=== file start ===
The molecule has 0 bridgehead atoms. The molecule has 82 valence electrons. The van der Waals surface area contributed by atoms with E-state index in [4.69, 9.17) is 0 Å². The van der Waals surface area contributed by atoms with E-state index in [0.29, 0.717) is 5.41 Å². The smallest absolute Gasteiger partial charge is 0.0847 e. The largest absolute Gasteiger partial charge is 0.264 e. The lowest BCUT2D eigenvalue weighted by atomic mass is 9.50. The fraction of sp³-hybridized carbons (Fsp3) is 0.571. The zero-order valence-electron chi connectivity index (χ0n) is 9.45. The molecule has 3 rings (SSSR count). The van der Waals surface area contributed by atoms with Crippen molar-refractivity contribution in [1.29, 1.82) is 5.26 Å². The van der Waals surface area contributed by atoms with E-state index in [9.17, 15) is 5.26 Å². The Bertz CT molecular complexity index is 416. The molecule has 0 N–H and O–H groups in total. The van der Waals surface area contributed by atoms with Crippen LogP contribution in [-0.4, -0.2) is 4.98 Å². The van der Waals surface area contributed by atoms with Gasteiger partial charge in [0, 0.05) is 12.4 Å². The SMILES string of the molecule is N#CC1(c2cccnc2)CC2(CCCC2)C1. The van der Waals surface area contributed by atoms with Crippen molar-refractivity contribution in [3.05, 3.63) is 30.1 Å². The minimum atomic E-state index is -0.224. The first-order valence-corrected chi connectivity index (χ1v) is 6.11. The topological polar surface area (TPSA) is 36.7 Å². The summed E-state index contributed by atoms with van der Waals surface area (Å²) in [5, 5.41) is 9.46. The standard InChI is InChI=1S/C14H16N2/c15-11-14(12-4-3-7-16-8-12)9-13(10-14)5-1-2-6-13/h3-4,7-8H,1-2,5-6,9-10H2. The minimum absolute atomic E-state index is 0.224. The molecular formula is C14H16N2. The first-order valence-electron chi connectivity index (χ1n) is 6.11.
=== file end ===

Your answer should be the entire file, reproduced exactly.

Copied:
The molecule has 0 bridgehead atoms. The molecule has 82 valence electrons. The van der Waals surface area contributed by atoms with E-state index in [4.69, 9.17) is 0 Å². The van der Waals surface area contributed by atoms with E-state index in [0.29, 0.717) is 5.41 Å². The smallest absolute Gasteiger partial charge is 0.0847 e. The largest absolute Gasteiger partial charge is 0.264 e. The lowest BCUT2D eigenvalue weighted by atomic mass is 9.50. The fraction of sp³-hybridized carbons (Fsp3) is 0.571. The zero-order valence-electron chi connectivity index (χ0n) is 9.45. The molecule has 3 rings (SSSR count). The van der Waals surface area contributed by atoms with Crippen molar-refractivity contribution in [1.29, 1.82) is 5.26 Å². The van der Waals surface area contributed by atoms with E-state index in [9.17, 15) is 5.26 Å². The Bertz CT molecular complexity index is 416. The molecule has 0 N–H and O–H groups in total. The van der Waals surface area contributed by atoms with Crippen LogP contribution in [-0.4, -0.2) is 4.98 Å². The van der Waals surface area contributed by atoms with Gasteiger partial charge in [0, 0.05) is 12.4 Å². The SMILES string of the molecule is N#CC1(c2cccnc2)CC2(CCCC2)C1. The van der Waals surface area contributed by atoms with Crippen molar-refractivity contribution in [3.05, 3.63) is 30.1 Å². The minimum atomic E-state index is -0.224. The first-order valence-corrected chi connectivity index (χ1v) is 6.11. The topological polar surface area (TPSA) is 36.7 Å². The summed E-state index contributed by atoms with van der Waals surface area (Å²) in [5, 5.41) is 9.46. The standard InChI is InChI=1S/C14H16N2/c15-11-14(12-4-3-7-16-8-12)9-13(10-14)5-1-2-6-13/h3-4,7-8H,1-2,5-6,9-10H2. The minimum absolute atomic E-state index is 0.224. The molecular formula is C14H16N2. The first-order valence-electron chi connectivity index (χ1n) is 6.11.